Iran welcomed the EU offer but said it would never give up the heavy-water reactor. Foreign Ministry spokesman Hamid Reza Assefi said Iran is planning to become a major supplier of nuclear fuel in the future and Iran has said before it needs the heavy-water reactor for research and development.
France, Germany, and Great Britain, sometimes known as the EU Three, are leading a diplomatic effort to convince Tehran to give up uranium-enrichment activities in exchange for economic and trade benefits.
Dr. Mohammad Reza Djalili, a professor of international politics at the Graduate Institute of International Studies in Geneva, told RFE/RL there are two possible scenarios behind Iran's decision to reject the offer.
"[Tehran] is either taking a harder line and it can have a negative impact on the negotiations, or the second scenario is that Iran is taking this stance [to strengthen its position] and get more trump cards in the next round of talks. Has Iran really rejected the EU offer definitely or it has rejected it for the time being to see if the Europeans make another offer? These [games ] exist in international negotiations," Djalili said.
Many are warning of a deadlock in the talks if the European negotiators continue to put strong pressure on Iran to give up elements of its nuclear program and if Iranian officials continue to follow a tough line with the EU.
Yesterday, German Foreign Minister Joschka Fischer warned that if Tehran resumed uranium enrichment, its case would be referred to the UN Security Council for possible economic sanctions. He also urged Iran to eliminate the risk of going nuclear.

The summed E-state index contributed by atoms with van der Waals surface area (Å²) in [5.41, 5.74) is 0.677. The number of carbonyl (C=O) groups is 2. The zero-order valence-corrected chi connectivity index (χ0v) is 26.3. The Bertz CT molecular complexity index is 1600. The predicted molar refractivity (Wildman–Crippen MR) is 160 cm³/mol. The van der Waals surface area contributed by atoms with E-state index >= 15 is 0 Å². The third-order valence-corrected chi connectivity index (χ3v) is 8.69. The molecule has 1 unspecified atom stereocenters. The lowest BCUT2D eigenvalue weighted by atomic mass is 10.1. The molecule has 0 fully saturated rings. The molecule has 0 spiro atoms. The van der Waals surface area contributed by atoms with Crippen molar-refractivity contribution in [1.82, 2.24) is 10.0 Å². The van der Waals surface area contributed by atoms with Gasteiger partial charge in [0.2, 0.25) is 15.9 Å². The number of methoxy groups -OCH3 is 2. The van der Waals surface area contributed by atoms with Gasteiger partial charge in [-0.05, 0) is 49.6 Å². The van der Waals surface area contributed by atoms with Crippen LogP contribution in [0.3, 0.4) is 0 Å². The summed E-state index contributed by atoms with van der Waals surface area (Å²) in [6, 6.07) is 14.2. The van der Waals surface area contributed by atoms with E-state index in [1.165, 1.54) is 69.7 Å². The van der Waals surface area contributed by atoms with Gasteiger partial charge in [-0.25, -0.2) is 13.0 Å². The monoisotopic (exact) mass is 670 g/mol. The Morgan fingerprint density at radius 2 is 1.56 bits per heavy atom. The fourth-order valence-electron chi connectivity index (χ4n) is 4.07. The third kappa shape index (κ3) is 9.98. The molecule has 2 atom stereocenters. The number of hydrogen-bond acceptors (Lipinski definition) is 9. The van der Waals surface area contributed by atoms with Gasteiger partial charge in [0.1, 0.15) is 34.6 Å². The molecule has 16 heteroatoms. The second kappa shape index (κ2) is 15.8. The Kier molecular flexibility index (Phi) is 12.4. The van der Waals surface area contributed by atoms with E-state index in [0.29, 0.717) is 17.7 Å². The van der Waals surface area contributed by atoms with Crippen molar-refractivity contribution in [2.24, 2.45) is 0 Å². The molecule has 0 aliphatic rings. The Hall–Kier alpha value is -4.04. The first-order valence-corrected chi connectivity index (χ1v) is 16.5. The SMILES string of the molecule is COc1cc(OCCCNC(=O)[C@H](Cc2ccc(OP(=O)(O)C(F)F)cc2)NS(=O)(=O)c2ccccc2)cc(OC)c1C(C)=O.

"The proliferation on a state level has great importance and so we hope that the efforts of the EU Three to convince Iran to distance itself from further uranium enrichment and to permanently eliminate the risk of going nuclear [will succeed]. We aim for close cooperation with our trans-Atlantic partners and a common strategic move," Fischer said.
Iran says its nuclear program is solely for peaceful purposes, but the United States has accused Iran of pursuing a nuclear-weapons program.
In November, Tehran agreed to temporarily suspend uranium enrichment as a goodwill gesture. Since then, Iranian officials have repeatedly said the suspension should not last longer than a few months and that the talks should reach concrete results.
The last round of nuclear talks between Iran and the EU countries ended on 11 February in Geneva. No date has been officially announced for the next round of negotiations.
Iran's nuclear negotiator, Hussein Musavian, has said Tehran may sign a framework agreement on its nuclear program with the EU Three by the end of May.
Djalili said it is too early to say if Iran and the EU countries will reach an agreement. He added, however, that any deal would have to have the full backing of the United States if it is to be workable -- even for controversial elements of the EU package such as Iran joining the World Trade Organization.
"Without any doubt these negotiations will reach a stage where the U.S. would have to agree with them. The Europeans are constantly keeping the U.S. informed about the talks. But if the negotiations continue positively and there is at last a positive agreement between the two sides, then we have to see if the U.S. would agree with Iran joining the World Trade Organization in the future or not. It's possible that the European countries would agree, but if the U.S. vetoes Iran's membership, then the EU arguments will have no effect," Djalili said.
EU officials have called on the United States to actively support the EU diplomatic efforts with Iran.